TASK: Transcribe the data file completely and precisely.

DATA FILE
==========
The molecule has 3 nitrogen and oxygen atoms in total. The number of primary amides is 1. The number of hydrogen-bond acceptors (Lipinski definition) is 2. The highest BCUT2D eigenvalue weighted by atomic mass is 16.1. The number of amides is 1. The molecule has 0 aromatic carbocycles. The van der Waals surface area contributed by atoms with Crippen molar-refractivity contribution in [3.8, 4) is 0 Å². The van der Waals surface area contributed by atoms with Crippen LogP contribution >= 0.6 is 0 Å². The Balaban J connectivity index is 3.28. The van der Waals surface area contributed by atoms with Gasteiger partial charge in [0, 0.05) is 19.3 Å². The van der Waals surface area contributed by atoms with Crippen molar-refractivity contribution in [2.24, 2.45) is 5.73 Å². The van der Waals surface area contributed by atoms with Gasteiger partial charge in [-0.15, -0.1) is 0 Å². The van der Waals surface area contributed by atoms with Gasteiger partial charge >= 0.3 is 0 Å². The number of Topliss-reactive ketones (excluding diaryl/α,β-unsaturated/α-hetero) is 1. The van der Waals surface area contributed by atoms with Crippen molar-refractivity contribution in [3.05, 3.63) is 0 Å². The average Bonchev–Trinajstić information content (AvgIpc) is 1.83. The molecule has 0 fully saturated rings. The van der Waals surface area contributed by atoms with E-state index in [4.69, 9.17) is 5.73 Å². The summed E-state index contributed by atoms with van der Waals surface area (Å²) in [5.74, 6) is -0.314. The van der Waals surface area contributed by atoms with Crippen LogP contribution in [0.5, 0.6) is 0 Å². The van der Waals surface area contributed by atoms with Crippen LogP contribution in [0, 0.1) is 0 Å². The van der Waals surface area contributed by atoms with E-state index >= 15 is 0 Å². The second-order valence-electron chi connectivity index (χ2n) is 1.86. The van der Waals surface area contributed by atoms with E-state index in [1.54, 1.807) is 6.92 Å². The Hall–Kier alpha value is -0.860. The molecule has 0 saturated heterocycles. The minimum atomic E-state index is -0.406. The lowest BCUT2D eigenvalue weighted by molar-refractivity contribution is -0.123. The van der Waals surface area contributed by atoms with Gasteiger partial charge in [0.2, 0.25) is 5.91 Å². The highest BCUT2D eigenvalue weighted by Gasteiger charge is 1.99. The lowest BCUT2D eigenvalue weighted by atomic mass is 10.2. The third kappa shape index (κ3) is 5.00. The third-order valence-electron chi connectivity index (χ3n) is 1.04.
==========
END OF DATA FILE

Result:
The molecule has 3 nitrogen and oxygen atoms in total. The number of primary amides is 1. The number of hydrogen-bond acceptors (Lipinski definition) is 2. The highest BCUT2D eigenvalue weighted by atomic mass is 16.1. The number of amides is 1. The molecule has 0 aromatic carbocycles. The van der Waals surface area contributed by atoms with Crippen molar-refractivity contribution in [3.8, 4) is 0 Å². The van der Waals surface area contributed by atoms with Crippen LogP contribution >= 0.6 is 0 Å². The Balaban J connectivity index is 3.28. The van der Waals surface area contributed by atoms with Gasteiger partial charge in [0, 0.05) is 19.3 Å². The van der Waals surface area contributed by atoms with Crippen molar-refractivity contribution in [2.24, 2.45) is 5.73 Å². The van der Waals surface area contributed by atoms with Gasteiger partial charge in [-0.15, -0.1) is 0 Å². The van der Waals surface area contributed by atoms with Gasteiger partial charge >= 0.3 is 0 Å². The number of Topliss-reactive ketones (excluding diaryl/α,β-unsaturated/α-hetero) is 1. The van der Waals surface area contributed by atoms with Crippen molar-refractivity contribution in [3.05, 3.63) is 0 Å². The average Bonchev–Trinajstić information content (AvgIpc) is 1.83. The molecule has 0 fully saturated rings. The van der Waals surface area contributed by atoms with E-state index in [4.69, 9.17) is 5.73 Å². The summed E-state index contributed by atoms with van der Waals surface area (Å²) in [5.74, 6) is -0.314. The van der Waals surface area contributed by atoms with Crippen LogP contribution in [0.5, 0.6) is 0 Å². The van der Waals surface area contributed by atoms with Crippen LogP contribution in [0, 0.1) is 0 Å². The van der Waals surface area contributed by atoms with E-state index >= 15 is 0 Å². The second-order valence-electron chi connectivity index (χ2n) is 1.86. The van der Waals surface area contributed by atoms with E-state index in [1.54, 1.807) is 6.92 Å². The Hall–Kier alpha value is -0.860. The molecule has 0 saturated heterocycles. The minimum atomic E-state index is -0.406. The lowest BCUT2D eigenvalue weighted by molar-refractivity contribution is -0.123. The van der Waals surface area contributed by atoms with Gasteiger partial charge in [0.2, 0.25) is 5.91 Å². The highest BCUT2D eigenvalue weighted by Gasteiger charge is 1.99. The lowest BCUT2D eigenvalue weighted by atomic mass is 10.2. The third kappa shape index (κ3) is 5.00. The third-order valence-electron chi connectivity index (χ3n) is 1.04.